On the evening of the 25th, Nicholas II sent the chief of the army in St. Petersburg a telegram, telling him to use his soldiers to stop the strikes. The army chief did that, but the soldiers joined the workers instead of stopping them. The police also joined them, and the government's power collapsed.

On March 13th, Nicholas abdicated (gave up his throne) and control of Russia was given to a Provisional (temporary) Government.

February to October

After the February Revolution, the Provisional Government was challenged by a large group of workers in St. Petersburg- the Petrograd Soviet. While the Government's leader, Alexander Kerensky, tried to improve things by allowing freedom of speech and letting political prisoners go, there was growing discontent. The lack of food became worse, wages went down and the national debt grew to 10 million roubles.

Vladimir Lenin arrived in St. Petersburg in April 1917. He was a Communist and had been exiled to Switzerland by the Emperor, but the Provisional Government had allowed him to come back. He began to lead a Communist group called the Bolsheviks.

In July, the Bolsheviks spent four days demonstrating against the Government. The military attacked them, and Lenin was forced to escape to Finland until August, when the Bolsheviks were asked to help defend the government against a takeover by the army. The result of this was that their reputation improved, and they were given weapons by the Government.

The Provisional Government's reputation kept getting worse as time went on, while the Bolsheviks' reputation got better because they refused to work with them until both sides could compromise.

The October Revolution

On October 10th, the Bolshevik's Central Committee voted to start a revolution. One began in Estonia on October 23rd, and another started in St. Petersburg two days later. This time the revolution was mostly peaceful, and the Bolsheviks' Red Army took over many government buildings without a fight- only two people were killed in total. It ended with the takeover of the Emperor's old Winter Palace on the morning of the 26th, when the Provisional Government was arrested.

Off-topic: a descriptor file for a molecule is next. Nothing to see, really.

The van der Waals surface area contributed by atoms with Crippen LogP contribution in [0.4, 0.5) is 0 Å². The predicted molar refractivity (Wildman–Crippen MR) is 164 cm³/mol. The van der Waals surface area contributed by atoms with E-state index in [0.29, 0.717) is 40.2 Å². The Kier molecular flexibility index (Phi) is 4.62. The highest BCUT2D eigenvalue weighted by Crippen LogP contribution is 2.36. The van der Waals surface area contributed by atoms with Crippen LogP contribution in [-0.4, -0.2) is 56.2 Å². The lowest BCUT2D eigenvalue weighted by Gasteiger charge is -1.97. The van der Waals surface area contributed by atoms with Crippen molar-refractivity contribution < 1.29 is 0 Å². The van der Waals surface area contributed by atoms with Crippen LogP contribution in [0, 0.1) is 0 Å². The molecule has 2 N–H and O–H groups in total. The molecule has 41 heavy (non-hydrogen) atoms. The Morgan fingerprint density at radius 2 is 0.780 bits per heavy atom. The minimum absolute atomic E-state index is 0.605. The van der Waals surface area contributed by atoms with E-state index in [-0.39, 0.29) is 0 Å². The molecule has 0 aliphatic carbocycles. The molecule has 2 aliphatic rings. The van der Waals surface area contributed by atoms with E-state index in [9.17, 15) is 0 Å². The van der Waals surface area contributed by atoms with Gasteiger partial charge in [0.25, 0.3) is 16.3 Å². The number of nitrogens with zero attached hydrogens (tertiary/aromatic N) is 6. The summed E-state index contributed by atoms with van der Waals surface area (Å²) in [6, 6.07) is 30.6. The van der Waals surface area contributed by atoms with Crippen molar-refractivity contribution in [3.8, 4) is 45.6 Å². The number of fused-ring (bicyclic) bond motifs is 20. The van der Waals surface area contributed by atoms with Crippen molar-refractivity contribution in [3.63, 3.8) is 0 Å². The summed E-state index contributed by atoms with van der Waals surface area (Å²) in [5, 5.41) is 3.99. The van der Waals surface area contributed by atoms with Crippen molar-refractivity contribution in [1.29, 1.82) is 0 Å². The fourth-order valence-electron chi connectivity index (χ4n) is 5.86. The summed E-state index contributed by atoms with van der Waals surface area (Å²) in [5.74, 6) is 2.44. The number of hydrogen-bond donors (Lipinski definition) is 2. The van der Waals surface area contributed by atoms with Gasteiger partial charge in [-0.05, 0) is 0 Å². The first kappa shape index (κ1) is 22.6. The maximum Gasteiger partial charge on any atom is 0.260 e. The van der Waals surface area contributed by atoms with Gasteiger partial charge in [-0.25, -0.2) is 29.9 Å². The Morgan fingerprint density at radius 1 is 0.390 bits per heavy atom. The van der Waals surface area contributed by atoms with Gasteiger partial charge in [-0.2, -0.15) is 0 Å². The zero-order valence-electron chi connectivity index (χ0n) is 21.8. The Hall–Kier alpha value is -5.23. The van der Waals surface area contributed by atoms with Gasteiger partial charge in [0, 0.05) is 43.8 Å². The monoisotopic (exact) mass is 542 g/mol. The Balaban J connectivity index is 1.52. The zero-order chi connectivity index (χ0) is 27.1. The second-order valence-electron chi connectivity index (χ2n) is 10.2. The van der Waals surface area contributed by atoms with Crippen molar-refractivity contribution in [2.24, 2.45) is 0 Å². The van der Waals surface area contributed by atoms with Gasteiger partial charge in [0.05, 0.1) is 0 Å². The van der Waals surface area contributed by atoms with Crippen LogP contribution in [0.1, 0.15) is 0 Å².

The Soviets took power and formed a Congress (a new Government) which began on the 25th October. Some members who were not Bolsheviks walked out during its first few meetings, but this made little difference to its decisions. The people who left were even taunted by Leon Trotsky on their way out; he told them to go "where you belong... the dustbin of history!" All parties who opposed the Bolsheviks were eventually broken up, and their leaders were arrested.

The Congress then began to get rid of private property. This meant that all land and money was to be owned by the people, and control of factories was given to their workers.

The Aftermath

Several countries that had been in the Russian Empire before the Revolution, such as Estonia and the Ukraine, had been asking for independence since February. As the new government formed they declared independence, and were allowed it.

In Russia, the revolution was severely challenged by countries that were not Communist and the invading White Armies. In July 1918, countries such as America, the United Kingdom and France sent more than 15 armies to fight the Bolsheviks. The ex-Emperor and his family were shot to stop them from being freed by the White Armies, and in order to win the war, Lenin began a scheme to divert food and supplies to the Communist Army. The plan worked and the Bolsheviks won the war, but the lack of food meant that between 3 and 10 million people died of hunger.

The Third Russian Revolution was an anarchist revolution against the Bolsheviks and the White Army that lasted from 1918 to 1922.

Some European countries recognised the Soviet Union as a proper country in the early 1920s, while America refused to until 1933.